Thank you very much, Prime Minister. You have been exceptionally cordial and I welcome the opportunity to speak not over the phone but in fact face-to-face and to hear what I thought were your reasoned and perceptive comments about our efforts to pursue peace.

What I explained to the Prime Minister is that Israel is committed to move ahead on all peace fronts, and we are doing that with the Palestinians. As you know, I and my senior Ministers have met with Arafat. We are going to have a meeting of the Steering Committee this week to begin to discuss the outstanding issues in the Interim Agreement. And once these are disposed of, we can move on to negotiations on a final settlement.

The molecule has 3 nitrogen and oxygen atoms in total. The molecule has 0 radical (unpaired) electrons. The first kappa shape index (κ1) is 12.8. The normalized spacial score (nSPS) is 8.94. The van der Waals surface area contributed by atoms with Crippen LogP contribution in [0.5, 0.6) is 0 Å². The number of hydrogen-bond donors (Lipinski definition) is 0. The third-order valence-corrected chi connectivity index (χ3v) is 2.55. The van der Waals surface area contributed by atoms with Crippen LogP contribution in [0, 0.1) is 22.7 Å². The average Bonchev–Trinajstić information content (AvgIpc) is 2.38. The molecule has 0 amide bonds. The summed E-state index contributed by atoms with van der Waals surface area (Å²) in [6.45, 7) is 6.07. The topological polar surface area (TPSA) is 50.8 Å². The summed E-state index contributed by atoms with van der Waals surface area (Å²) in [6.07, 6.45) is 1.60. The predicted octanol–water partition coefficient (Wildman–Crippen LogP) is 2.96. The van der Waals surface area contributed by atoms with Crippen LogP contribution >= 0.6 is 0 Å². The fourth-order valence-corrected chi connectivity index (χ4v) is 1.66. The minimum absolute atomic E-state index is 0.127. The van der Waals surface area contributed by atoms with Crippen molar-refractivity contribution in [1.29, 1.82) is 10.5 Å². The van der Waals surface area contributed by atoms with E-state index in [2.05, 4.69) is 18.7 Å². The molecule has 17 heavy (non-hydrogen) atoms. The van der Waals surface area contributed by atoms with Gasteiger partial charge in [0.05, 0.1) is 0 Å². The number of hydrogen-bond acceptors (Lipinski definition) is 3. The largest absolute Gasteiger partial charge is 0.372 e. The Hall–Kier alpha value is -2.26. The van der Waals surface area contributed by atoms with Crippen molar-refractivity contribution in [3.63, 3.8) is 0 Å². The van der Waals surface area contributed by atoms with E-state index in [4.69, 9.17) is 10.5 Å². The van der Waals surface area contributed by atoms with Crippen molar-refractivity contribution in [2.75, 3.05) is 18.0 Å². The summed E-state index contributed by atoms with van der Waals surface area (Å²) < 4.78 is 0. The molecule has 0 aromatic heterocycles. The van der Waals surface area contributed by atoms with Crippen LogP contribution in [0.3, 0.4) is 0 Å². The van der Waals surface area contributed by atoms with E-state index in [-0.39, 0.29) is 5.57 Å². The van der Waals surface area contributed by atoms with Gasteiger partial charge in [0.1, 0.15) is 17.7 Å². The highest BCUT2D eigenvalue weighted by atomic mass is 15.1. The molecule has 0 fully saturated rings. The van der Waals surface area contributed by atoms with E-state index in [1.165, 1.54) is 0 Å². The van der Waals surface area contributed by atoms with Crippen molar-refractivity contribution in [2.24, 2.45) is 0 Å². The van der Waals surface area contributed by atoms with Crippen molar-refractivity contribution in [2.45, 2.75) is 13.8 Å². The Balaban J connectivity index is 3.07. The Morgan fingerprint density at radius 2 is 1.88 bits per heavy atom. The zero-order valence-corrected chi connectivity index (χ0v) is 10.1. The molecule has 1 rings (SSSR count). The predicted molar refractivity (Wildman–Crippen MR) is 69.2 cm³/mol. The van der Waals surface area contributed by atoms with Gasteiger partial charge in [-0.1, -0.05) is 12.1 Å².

I made it clear to the Prime Minister that we believe that the basis of proceeding here is good faith and reciprocity and the fulfilment of commitments on both sides. I think that the first commitment that is important is security. It is vitally important for Israel but I think it is important also to the Palestinians because fighting terrorism is, or should be - and I believe is - as important for the continuation of the peace process that is important for Palestinians and Israelis alike. I think that the idea that terrorism and peace are compatible, or terrorism and the peace process are compatible, is unacceptable. I think it is something that many in Britain would understand, and rightly so. In many ways I found of course common ground on a number of issues, central issues. I don't want to say that Israel and Britain have exactly the same foreign policies, that would be an over-statement, it would also mean that we represent not our own peoples. But I found, I think, two important ideas that guide our mutual commitment to peace, and that is the idea of security as a basis for peace and the importance of both sides fulfilling their obligations - something that we are deeply committed to.